13. Legal Practitioners Conduct Board v Rowe [2012] SASCFC 144

    Qld Disciplinary

    14. Legal Services Commissioner v Winning [2008] LPT 13

    Unauthorised Practice/holding out

    15. Maguire v Pankiewicz AMC-08-7862
    16. Maguire v Modra AMC-08-14840

    Topic 3: Trusts and Office Accounting


    Text

    1. Dal Pont, G. E (Gino Evan), Lawyers' Professional Responsibility, 5th Edition, Thompson Reuters 2013, Chapter 9 (Duty to Account), pp 317-331

    Handbook

    2. Trust Account Handbook, 2nd Edition, Law Society of South Australia, 2009

    Legislation and Rules

    3. Legal Practitioners Act 1981
    a. S5
    b. Part 3, Division 5
    c. Part 3, Division 8
    d. Part 4, Division 1
    e. Part 4, Division 2
    f. Part 4, Division 4
    g. S95BA
    h. S95D
    4. Legal Practitioners Regulations 2009
    a. Part 5, Division 2
    b. Part 5, Division 3
    c. Reg 38
    d. Reg 39
    Online Learning
    All course materials are provided on My Uni. This includes readings, seminar materials, assessment information and instructions, and audio recordings of lectures. Students are expected to check MyUni frequently over the time of the course, to keep up to date with these materials and additional learning resources.
  • Learning & Teaching Activities
    Learning & Teaching Modes
    The course will be taught through online lectures supported by face to face interactive problem-solving seminars and practical exercises developing primary material.

    Students must come prepared for seminars with prior reading of material and draft responses to the seminar questions. Students must arrive on time for the seminars. If students have not prepared seminar responses and/or have arrived more than 10 minutes late they will be asked to leave the seminar group and enrol in another seminar group.

    A reminder that students MUST bring along an electronic device to the seminars so that they can access the seminar material electronically.

    Attendance is necessary to ensure that students are part of an interactive and reflective learning environment (which enhances learning outcomes of the substantial material covered) and develop their skills of oral presentation, teamwork and persuasion (valuable communication skills in professional environments).

    Preparation for seminars is an essential element of this course. The necessary interactive learning environment in a seminar cannot be achieved without informed participation from all students. Further, by working in small groups within seminars to answer some questions, students develop skills of teamwork. Moreover, active participation in seminar discussions requires students to develop their skills of oral presentation, and their abilities to persuade others through the use of reasoned argument.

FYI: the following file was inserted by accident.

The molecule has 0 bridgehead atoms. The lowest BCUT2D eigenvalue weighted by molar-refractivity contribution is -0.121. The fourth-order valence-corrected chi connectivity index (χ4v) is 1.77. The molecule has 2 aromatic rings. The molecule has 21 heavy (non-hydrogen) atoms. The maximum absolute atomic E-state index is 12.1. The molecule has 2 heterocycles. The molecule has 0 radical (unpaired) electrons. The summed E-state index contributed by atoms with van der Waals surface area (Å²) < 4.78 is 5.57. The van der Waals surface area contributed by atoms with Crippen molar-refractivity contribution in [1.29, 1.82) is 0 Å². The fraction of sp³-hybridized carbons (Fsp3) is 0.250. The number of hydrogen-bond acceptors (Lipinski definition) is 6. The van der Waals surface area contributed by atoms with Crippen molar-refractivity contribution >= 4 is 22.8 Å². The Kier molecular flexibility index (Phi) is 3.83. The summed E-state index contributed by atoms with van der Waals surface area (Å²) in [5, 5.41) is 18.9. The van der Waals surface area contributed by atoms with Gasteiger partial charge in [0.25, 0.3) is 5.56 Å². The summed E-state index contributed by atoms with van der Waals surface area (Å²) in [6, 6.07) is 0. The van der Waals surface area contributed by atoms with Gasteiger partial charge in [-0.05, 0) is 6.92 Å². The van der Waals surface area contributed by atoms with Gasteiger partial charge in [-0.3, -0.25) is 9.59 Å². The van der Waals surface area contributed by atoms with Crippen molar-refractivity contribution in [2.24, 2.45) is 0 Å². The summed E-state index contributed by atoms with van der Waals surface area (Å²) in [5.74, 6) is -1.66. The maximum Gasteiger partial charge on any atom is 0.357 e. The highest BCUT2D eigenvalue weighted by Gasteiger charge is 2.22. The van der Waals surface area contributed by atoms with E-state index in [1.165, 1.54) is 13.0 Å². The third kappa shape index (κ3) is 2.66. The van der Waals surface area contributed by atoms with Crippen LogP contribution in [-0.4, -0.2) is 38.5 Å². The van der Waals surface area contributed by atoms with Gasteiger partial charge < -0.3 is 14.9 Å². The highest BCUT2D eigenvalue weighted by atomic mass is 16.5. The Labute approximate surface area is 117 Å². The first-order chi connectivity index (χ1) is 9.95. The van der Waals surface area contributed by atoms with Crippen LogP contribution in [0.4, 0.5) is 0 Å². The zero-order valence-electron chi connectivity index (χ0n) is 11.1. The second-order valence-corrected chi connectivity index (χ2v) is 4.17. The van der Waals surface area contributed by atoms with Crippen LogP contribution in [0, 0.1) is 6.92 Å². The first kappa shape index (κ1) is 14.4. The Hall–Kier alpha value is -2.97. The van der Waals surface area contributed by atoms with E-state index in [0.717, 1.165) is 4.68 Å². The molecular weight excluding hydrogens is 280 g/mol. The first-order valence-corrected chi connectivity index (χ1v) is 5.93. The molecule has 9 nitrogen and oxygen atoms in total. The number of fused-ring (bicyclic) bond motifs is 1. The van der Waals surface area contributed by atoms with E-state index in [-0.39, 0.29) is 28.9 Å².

Students who, due to disability, compelling medical or compassionate reasons, or in exceptional circumstances, are unable to attend the required number of seminars, may complete alternative work in lieu of attendance. The precise nature of this make-up work will depend on the seminar missed and will be negotiated with the GDLP Program Director. Students should inform the GDLP Program Director at the earliest opportunity if they will require this permission.

    For these reasons seminar attendance is compulsory and active participation is required.
    Workload

    The information below is provided as a guide to assist students in engaging appropriately with the course requirements.

    There will be 10 hours of online lectures and 14 hours of face to face seminars during the course.

    Professional Obligtions is a 2 week intensive course.

    In addition to the lectures and seminars, we recommend that you spend 8 hours per week in private study which includes reading the material, preparing for lectures and seminars and undertaking the assessment tasks.
    Learning Activities Summary
    Topic 1: Costs
    Course supervisor: Graeme Arnold

    Lecture 1: 2 hours
    Solicitor/Own Client Costs

    Lecture 2: 2 hours
    Party/Party Costs

    Seminar 1: 2 hours
    Solicitor/Own Client Costs

    Seminar 2: 2 hours
    Party/Party Costs

    Assessment: Legal Costs Workbook Assessment 30%